Michael Sam waited and waited. Hours passed, rounds came and went, and eventually, there were only eight more picks left on the third and final day of the NFL draft.
For just a moment, it looked like his chance of being picked by a pro team and becoming the league's first openly gay player might take a detour. Or at least be delayed.
The call finally came Saturday from the St. Louis Rams, the team right down the road from where Sam played college ball at the University of Missouri.
"In the world of diversity we live in now, I'm honored to be a part of this," Rams coach Jeff Fisher said in an interview on ESPN.
Sam was taken in the seventh round, 249th out of 256 picks, but there was applause at Radio City Music Hall from the slim crowd on hand.
When Mike Kensil, the NFL's vice president of game operations, walked to the podium in the draft's final minutes to announce the Rams' second-to-last pick, the crowd got a sense something was up. Very few of the last day picks were announced at the podium. Twitter lit up with suggestions the Rams were about to make news.
When Kensil said: "The St. Louis Rams select ... Michael Sam..." the fans gave a hearty cheer, chanting "Yes! Yes! Yes!" and "Michael Sam!"
"I knew I was going to get picked somewhere," Sam said. "Every team that passed me, I was thinking how I'm going to sack their quarterback."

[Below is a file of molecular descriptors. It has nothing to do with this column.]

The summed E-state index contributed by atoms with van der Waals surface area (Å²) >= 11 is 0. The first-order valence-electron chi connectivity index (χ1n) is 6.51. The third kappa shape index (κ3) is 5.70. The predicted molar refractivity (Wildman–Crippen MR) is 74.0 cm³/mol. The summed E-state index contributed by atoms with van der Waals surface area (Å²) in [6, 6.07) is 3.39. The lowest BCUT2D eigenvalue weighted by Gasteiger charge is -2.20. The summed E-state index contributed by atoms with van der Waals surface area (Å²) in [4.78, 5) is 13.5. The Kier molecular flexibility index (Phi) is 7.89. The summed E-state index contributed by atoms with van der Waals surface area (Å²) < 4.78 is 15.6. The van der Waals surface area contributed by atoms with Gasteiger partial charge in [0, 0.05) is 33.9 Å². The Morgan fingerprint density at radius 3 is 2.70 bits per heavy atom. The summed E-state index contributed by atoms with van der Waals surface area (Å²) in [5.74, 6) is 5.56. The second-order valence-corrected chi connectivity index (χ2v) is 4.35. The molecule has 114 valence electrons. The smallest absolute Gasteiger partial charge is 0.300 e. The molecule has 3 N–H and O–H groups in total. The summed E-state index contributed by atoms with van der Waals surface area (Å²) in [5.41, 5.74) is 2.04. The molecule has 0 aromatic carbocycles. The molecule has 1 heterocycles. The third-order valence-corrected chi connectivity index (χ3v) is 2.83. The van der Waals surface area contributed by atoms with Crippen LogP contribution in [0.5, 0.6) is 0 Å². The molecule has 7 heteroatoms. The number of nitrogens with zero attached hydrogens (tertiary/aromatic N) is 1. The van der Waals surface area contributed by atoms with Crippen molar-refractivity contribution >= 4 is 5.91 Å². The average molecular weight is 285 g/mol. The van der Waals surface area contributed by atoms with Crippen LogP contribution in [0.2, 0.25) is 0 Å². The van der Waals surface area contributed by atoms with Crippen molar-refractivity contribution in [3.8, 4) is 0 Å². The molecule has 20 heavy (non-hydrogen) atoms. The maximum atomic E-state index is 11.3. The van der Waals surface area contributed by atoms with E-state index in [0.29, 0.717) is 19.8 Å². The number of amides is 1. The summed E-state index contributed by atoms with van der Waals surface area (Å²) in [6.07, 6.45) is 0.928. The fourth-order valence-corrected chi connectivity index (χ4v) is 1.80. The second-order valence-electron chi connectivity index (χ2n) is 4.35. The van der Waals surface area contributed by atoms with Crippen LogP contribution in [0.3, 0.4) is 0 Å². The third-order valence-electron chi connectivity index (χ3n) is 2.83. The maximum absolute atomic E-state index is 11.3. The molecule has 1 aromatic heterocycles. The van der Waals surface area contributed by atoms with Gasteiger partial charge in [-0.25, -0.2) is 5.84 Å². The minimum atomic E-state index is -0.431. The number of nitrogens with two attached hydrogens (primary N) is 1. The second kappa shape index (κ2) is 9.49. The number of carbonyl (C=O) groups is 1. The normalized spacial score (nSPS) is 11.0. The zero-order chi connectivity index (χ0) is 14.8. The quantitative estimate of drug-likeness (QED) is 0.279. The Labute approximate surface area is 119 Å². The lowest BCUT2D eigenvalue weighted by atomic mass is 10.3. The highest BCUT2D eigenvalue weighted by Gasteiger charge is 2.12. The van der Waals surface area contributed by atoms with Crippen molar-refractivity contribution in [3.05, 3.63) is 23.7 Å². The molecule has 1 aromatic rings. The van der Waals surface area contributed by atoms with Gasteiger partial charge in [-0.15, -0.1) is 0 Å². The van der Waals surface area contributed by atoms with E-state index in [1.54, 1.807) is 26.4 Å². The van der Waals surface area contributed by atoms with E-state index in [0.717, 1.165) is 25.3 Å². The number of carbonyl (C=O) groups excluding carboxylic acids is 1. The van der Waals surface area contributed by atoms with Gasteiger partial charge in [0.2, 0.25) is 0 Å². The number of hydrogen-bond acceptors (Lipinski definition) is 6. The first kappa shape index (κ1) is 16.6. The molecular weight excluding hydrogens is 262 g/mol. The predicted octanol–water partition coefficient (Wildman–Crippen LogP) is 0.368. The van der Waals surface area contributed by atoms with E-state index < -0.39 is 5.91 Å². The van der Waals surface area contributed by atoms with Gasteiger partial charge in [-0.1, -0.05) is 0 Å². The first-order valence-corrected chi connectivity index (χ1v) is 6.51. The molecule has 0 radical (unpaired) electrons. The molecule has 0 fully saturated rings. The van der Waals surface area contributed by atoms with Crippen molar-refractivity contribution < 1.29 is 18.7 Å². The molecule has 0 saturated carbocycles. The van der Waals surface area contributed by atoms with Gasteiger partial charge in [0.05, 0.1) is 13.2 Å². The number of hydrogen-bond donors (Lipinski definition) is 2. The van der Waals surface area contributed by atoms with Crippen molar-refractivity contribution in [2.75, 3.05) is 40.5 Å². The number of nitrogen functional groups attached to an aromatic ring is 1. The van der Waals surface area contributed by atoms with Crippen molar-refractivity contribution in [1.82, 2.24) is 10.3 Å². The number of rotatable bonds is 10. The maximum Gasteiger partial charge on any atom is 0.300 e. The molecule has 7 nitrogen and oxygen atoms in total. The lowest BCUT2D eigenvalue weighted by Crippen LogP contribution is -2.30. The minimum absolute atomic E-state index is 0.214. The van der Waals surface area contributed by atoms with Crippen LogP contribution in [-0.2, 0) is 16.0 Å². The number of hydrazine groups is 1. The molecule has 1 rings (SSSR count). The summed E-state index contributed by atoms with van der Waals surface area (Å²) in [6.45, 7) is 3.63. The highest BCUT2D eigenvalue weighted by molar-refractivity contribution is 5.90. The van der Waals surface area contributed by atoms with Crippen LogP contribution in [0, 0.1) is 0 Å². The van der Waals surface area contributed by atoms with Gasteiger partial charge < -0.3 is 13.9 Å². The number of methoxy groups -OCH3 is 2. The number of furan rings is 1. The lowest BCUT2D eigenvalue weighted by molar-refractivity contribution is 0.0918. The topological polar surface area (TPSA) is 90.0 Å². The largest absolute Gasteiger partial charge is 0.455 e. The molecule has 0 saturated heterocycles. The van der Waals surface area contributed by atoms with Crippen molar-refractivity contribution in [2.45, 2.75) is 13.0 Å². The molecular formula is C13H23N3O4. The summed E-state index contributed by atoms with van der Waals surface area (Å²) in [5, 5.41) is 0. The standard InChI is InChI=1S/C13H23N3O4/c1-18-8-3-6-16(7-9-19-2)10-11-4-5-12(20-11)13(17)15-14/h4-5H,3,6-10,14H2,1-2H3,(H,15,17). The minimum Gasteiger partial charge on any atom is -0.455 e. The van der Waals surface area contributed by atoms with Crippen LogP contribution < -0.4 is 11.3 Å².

Star quarterbacks of the SEC didn't have to wait as long as Sam did, but also will be long shots as early starters in the pros.
A.J. McCarron led Alabama to two national titles, but waited until the 164th overall spot to be selected by Cincinnati. Georgia's Aaron Murray went one pick earlier to Kansas City. LSU's Zach Mettenberger went in the sixth to Tennessee.
Virginia Tech's Logan Thomas was the first quarterback chosen on the last day, by Arizona in the fourth.
Murray had a penchant for big plays with the Bulldogs, but the SEC's career passing leader tore his ACL Nov. 8 and did not work out in the NFL combine. He figures to compete for a third-string job this year.
"There's no restrictions, no second thought when I'm running, cutting," Murray said. "It's full-speed, full-go ahead."
McCarron expects to learn behind Andy Dalton, who led the Bengals to three consecutive playoff berths for the first time in franchise history.
"I'm confident in myself, but at the same time, I know Andy's the QB out there and I respect that," McCarron said. "All I want to do is go in and help us in whatever way I can."
Thomas comes out of school healthy, but the inconsistency that plagued his career hurt his stock. Thomas never improved to the level expected with the Hokies after a strong debut.
In all, 14 quarterbacks were selected.
Andre Williams of Boston College, the nation's leading rusher, went to the New York Giants, whose backfield has been plagued by injuries. Williams rushed for 2,177 yards and won the Doak Walker Award as the top running back in 2013, but he is considered a weak receiver.
"Patience is a really valuable thing," Williams said. "It worked out the best possible way it could, no matter what round it ended up being."
National champion Florida State had two of the first five picks Saturday: running back Devonta Freeman to Atlanta, and center Bryan Stork, another All-American, to New England.
Another powerhouse program, Texas, did not have anyone taken, although its former quarterback, Garrett Gilbert, who transferred to SMU, was chosen at the end of the sixth.
When Buffalo made Duke cornerback Ross Cockrell the 109th overall selection, it was the highest a Blue Devil had gone since offensive lineman Lennie Friedman went to Denver in the second round in 1999.
The final player chosen, dubbed "Mr. Irrelevant," was Memphis safety Lonnie Ballentine. He was taken by the Texans.